The companies originally hoped to close the deal in the first three months of 2021, but that was delayed after the Securities and Exchange Commission began to scrutinize SPACs more closely. The EV companies that preceded ELMS into the public markets had illustrated the downside to giving startups a big bucket of money all at once: Few live up to their hype.  After refiling paperwork to meet new SEC guidance, ELMS completed the merger and began trading on the Nasdaq at the end of June. As soon as the funds were in the bank, Taylor made a $30 million down payment on the $145 million purchase of the Mishawaka plant and beginning outfitting it to assemble electric vans.

ELMS is taking a crawl-before-you-walk approach to production. For now, the vans arrive in Indiana from factories in China as “pushers,” complete with chassis, frames, battery packs and wheels. At Mishawaka, a couple of dozen hourly workers spread across a handful of stations add steering wheels and a few electronic components. It’s a comedown from the Hummer days, but if all goes according to plan ELMS could bring the plant back to something approximating that scale.

Over time, the company plans to buy more parts from U.S. suppliers and do more assembly in Mishawaka. ELMS told the Indiana Economic Development Corp., a public-private partnership, that it expects to create up to 960 new jobs building 100,000 vehicles per year by the end of 2024. If it does, IEDC will grant $10 million in tax credits.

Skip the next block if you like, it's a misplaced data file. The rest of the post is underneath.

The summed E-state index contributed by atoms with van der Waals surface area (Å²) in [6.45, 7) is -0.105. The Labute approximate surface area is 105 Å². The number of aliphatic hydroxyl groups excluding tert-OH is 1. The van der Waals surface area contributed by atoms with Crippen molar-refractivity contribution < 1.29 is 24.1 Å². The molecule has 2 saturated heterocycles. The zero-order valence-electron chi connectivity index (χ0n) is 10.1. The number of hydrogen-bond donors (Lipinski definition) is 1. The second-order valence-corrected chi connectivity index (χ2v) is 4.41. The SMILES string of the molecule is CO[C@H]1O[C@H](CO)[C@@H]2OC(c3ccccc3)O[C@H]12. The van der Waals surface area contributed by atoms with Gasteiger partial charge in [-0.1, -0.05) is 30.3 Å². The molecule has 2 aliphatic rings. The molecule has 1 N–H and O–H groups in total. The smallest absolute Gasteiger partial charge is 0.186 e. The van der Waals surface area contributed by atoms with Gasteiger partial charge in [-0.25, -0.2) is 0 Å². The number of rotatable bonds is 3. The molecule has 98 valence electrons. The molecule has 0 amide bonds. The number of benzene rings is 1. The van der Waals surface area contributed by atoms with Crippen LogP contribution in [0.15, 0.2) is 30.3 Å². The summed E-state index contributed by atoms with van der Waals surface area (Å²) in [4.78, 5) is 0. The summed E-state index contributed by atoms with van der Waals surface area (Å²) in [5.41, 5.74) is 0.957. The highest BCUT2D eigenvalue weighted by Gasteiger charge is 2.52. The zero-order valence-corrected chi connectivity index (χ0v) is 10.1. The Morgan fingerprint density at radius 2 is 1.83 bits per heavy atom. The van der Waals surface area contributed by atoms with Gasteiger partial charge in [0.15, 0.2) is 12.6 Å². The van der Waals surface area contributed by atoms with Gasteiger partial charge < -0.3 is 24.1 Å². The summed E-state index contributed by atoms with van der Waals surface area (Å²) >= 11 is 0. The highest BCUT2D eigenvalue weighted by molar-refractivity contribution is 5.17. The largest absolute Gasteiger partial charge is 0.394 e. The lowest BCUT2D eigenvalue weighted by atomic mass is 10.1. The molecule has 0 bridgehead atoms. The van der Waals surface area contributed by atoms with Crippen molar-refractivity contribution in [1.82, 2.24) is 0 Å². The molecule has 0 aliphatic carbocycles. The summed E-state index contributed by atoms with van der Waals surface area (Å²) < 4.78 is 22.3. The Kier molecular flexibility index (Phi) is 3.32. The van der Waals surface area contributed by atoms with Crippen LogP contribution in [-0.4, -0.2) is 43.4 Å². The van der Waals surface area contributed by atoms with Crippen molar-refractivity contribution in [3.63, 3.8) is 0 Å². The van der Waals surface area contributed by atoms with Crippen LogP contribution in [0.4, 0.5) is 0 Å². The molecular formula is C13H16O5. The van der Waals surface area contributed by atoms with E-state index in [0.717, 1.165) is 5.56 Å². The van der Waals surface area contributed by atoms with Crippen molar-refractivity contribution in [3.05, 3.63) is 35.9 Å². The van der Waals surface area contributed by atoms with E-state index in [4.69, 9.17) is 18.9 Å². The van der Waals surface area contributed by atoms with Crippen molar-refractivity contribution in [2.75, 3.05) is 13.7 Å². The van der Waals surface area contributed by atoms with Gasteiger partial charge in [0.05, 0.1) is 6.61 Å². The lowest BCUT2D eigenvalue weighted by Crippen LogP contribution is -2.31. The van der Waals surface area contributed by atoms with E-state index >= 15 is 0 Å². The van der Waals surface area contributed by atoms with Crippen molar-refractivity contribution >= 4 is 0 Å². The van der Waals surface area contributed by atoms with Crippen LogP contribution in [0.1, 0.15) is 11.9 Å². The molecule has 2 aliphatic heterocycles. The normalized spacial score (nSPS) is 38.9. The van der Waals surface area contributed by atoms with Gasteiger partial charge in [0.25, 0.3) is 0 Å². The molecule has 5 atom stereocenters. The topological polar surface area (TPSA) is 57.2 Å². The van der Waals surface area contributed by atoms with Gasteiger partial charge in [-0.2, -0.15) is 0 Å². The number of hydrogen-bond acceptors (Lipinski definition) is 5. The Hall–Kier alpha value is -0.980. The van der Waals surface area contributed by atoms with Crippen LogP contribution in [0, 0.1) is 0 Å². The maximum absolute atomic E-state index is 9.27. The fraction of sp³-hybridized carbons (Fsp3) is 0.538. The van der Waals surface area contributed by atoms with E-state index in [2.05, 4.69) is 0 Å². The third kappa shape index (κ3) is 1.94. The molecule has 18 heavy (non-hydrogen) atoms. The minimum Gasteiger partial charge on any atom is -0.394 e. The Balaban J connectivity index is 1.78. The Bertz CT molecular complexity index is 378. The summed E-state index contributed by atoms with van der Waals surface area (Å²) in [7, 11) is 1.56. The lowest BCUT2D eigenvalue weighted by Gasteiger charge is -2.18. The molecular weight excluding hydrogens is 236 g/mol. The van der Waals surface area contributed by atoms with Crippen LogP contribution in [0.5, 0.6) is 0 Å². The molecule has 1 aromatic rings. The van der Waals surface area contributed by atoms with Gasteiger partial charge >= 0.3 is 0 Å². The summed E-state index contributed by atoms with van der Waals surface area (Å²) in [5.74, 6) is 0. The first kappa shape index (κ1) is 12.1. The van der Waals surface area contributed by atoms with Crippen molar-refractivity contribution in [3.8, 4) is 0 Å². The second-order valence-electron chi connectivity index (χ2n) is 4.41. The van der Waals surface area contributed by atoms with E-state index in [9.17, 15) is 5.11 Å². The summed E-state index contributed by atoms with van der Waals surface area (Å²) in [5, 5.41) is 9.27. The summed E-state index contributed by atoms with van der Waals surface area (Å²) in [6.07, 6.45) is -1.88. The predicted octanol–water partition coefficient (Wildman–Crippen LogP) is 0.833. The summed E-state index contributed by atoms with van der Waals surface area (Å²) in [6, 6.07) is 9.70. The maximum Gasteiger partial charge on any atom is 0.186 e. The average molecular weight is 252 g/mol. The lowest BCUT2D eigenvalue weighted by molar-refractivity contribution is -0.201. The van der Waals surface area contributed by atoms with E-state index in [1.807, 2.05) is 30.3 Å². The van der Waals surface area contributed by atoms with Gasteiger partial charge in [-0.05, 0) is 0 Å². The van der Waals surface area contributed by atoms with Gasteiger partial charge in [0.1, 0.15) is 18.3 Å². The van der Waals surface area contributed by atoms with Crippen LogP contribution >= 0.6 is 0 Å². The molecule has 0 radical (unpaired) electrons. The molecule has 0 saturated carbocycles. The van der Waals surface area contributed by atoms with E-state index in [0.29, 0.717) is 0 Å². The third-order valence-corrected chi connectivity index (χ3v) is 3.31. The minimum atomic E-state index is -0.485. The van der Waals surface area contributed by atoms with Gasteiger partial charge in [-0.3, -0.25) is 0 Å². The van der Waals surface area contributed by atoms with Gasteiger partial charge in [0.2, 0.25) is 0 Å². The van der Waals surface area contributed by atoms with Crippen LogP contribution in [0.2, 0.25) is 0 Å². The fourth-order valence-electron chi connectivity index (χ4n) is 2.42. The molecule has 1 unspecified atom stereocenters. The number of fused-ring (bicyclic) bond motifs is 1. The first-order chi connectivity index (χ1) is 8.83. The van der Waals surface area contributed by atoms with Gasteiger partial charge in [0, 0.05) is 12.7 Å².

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ELMS plant manager Bryan Tam. Photographer: Taylor Glascock/Bloomberg

“Everyone here is just excited that the doors are getting opened up,” says Bryan Tam, a 62-year-old plant manager for ELMS who has been at Mishawaka through its 20-year history.

The initial 1,000 ELMS vans are headed to Randy Marion Automotive Group, a collection of dealerships in North Carolina whose namesake and founder was in Mishawaka on Tuesday for a ceremonial handing over of keys. His first few hundred vans are destined for campuses, airports and other spaces where they won’t encounter public roads, which saves ELMS from having to meet full safety standards until it scales up production.

The vans are basically breadboxes on wheels. But the company is not trying to turn heads on the sidewalk. It’s hoping to get the attention of fleet managers with a simple proposition: save money by converting to electric. The vehicles have a range of 100 to 120 miles, 171 cubic feet of cargo space (enough to carry several hundred shoe boxes) and a cost of about $27,000 after a $7,500 federal tax credit. By ELMS estimates, the total cost of ownership, including fuel and maintenance, is 35% cheaper than comparable gas-powered vans.

While ELMS is betting on gaining an edge by being first, the competition isn’t far behind. Ford, Daimler and General Motors all have plans to introduce commercial electric vans to the U.S. by 2023. Earlier this week, GM unveiled a midsized cargo hauler and  announced that it has signed up Verizon Communications Inc. as its first customer. Rivian Automotive, meanwhile, has already taken an order for 100,000 vans for Amazon.com Inc., with the first expected to arrive this year.

“It’s an incredibly short window,” says Reilly Brennan, founding partner at the San Francisco venture capital fund Trucks. “The clock is ticking.”